(This article was first posted on VMD Technology)
Change can be intimidating, especially when we don’t understand the impact it will have on our lives and businesses. When we’re intimidated by change we find reasons to justify doing things “the way we’ve always done them” even when those reasons are based on misinformation or misunderstanding. The cloud is a perfect example of this behavior. Cloud technologies are changing the way we run our lives and our businesses, and that change is happening quickly. As a result, many myths have been created to protect the status quo. Let’s examine of these myths in greater detail.
Myth 1: The cloud is not secure
Reputable cloud vendors implement redundant levels of security that are either too costly or simply unavailable to most small businesses. These include physical controls at their data centers (such as biometric scans, surveillance technologies and on-site security staff), and multiple layers of logical security (such as firewalls and intrusion detection). In addition, these vendors regularly back up their customers’ data. The same cannot be said of a server that crashes, is stolen or is destroyed in a fire. Nevertheless, it is important to regularly review your clinic’s security practices, and to carefully assess the security practices of your partners.
Myth 2: The cloud is not reliable
Perfect reliability in any system is likely an unachievable goal due to cost. Instead, we must examine what options are available to maximize reliability, and the cost of implementing them. Cloud technology vendors rely on a vast infrastructure of computing resources, hosting and redundancy that is available at low cost. This allows them to build systems that ensure that if any component of their infrastructure fails, their services can continue to function with little or no interruption. It is true that the same level of redundancy can be achieved with an on-premise solution, but the cost of the equipment, networking resources and staff required to implement such a solution makes it unattainable for nearly all small businesses.
Myth 3: The cloud is more expensive
This myth is based on a simple, but flawed, argument - since cloud technologies charge a monthly subscription fee, and on-premise solutions charge a one-time license fee, when measured over a long enough time period, the subscription fee exceeds the up-front fee. However, this argument is misleading for several reasons. First, it fails to account for the fact that cloud technologies do not require a large up-front investment in licenses and equipment (money that most new practices don’t have). Second, it omits the recurring support and maintenance fee charged by on-premise providers (usually 15 - 20% of the up-front license fee). Finally, it neglects to include the consulting costs associated with setting up and maintaining servers, networks and related infrastructure (usually charged by the hour, and always a significant cost). In comparison, subscription fees include support, updates, backups, security and maintenance of the infrastructure used to provide the cloud technology. When compared in this way, cloud technologies are clearly the more affordable option.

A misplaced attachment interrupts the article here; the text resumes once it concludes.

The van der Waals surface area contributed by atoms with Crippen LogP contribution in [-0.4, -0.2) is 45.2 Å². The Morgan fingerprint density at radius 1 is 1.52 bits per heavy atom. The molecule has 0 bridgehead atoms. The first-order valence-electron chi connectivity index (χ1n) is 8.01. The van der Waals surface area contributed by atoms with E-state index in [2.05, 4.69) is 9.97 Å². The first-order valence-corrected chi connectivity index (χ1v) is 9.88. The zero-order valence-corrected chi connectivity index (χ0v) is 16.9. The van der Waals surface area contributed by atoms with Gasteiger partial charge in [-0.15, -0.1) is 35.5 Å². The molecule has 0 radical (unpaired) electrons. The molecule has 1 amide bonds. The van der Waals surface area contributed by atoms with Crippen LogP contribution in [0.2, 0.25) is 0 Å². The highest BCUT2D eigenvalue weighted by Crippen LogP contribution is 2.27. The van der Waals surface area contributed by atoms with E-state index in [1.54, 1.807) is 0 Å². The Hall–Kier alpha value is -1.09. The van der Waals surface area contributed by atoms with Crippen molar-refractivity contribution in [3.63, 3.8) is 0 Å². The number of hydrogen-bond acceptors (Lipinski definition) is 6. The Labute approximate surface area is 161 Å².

Myth 4: Customization is better than configuration
It is true that cloud technology vendors favor configuration over customization. This is a due to the fact that they utilize an infrastructure that is shared among their customer. Any customization that is made for a single customer affects all of their other customers. As a result, any action these vendors take must take into account what is best for all of their customers. This balancing act benefits customers for several reasons. First, cloud technology vendors pay close attention to their customers so that they can understand their needs. Second, these vendors must update their products frequently in order to stay current with best practices and market demands, which means that their products are constantly improving and evolving (and these improvements are provided to all of their customers for no additional fee). Finally, it is much cheaper to reliably maintain and support a single version of an application (even one that is highly configurable) than it is to do so for an application that has been customized differently for each installation. This saving is passed directly to customers. When viewed from this perspective, vendors who provide a configurable solution (as opposed to a customizable one) are able to provide a more stable product that evolves more quickly, and that is more affordable.
Myth 5: The cloud is just a fad
Some believe that the excitement surrounding cloud technologies will eventually fade. However, the facts simply don’t support this belief. Global spending on cloud technologies will exceed $131 Billion in 2013 according to Gartner (http://www.gartner.com/newsroom/id/2352816), and will continue to grow as more individuals and businesses adopt these technologies. The technology has already touched every aspect of our personal and professional lives, allowing us to get the information we need whenever we need it. Failing to embrace these technologies now means falling behind competitively.